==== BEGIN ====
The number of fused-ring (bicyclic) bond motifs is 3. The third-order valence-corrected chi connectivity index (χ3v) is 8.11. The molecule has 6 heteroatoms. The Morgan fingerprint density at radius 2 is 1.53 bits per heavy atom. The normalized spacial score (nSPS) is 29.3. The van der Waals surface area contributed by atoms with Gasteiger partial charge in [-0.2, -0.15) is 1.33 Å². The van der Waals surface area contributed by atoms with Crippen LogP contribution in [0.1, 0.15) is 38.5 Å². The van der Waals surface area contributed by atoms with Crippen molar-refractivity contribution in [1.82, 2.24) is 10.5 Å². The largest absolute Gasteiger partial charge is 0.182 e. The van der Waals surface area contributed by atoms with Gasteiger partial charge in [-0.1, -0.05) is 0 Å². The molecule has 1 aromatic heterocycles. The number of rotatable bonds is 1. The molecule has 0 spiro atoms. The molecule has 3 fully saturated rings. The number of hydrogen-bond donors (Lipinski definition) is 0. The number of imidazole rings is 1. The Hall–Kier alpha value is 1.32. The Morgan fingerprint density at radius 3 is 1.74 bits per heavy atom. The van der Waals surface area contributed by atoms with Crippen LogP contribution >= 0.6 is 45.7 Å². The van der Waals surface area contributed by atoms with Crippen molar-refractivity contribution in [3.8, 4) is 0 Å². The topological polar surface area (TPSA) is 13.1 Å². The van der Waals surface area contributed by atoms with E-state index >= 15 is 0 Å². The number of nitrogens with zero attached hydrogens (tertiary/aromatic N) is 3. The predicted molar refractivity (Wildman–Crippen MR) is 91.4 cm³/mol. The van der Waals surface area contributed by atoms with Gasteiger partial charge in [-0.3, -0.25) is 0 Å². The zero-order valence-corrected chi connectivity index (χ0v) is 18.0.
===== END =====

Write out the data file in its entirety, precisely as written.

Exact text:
The number of fused-ring (bicyclic) bond motifs is 3. The third-order valence-corrected chi connectivity index (χ3v) is 8.11. The molecule has 6 heteroatoms. The Morgan fingerprint density at radius 2 is 1.53 bits per heavy atom. The normalized spacial score (nSPS) is 29.3. The van der Waals surface area contributed by atoms with Gasteiger partial charge in [-0.2, -0.15) is 1.33 Å². The van der Waals surface area contributed by atoms with Crippen LogP contribution in [0.1, 0.15) is 38.5 Å². The van der Waals surface area contributed by atoms with Crippen molar-refractivity contribution in [1.82, 2.24) is 10.5 Å². The largest absolute Gasteiger partial charge is 0.182 e. The van der Waals surface area contributed by atoms with Gasteiger partial charge in [-0.1, -0.05) is 0 Å². The molecule has 1 aromatic heterocycles. The number of rotatable bonds is 1. The molecule has 0 spiro atoms. The molecule has 3 fully saturated rings. The number of hydrogen-bond donors (Lipinski definition) is 0. The number of imidazole rings is 1. The Hall–Kier alpha value is 1.32. The Morgan fingerprint density at radius 3 is 1.74 bits per heavy atom. The van der Waals surface area contributed by atoms with Crippen LogP contribution >= 0.6 is 45.7 Å². The van der Waals surface area contributed by atoms with Crippen molar-refractivity contribution in [3.8, 4) is 0 Å². The topological polar surface area (TPSA) is 13.1 Å². The van der Waals surface area contributed by atoms with E-state index >= 15 is 0 Å². The number of nitrogens with zero attached hydrogens (tertiary/aromatic N) is 3. The predicted molar refractivity (Wildman–Crippen MR) is 91.4 cm³/mol. The van der Waals surface area contributed by atoms with Gasteiger partial charge in [-0.3, -0.25) is 0 Å². The zero-order valence-corrected chi connectivity index (χ0v) is 18.0.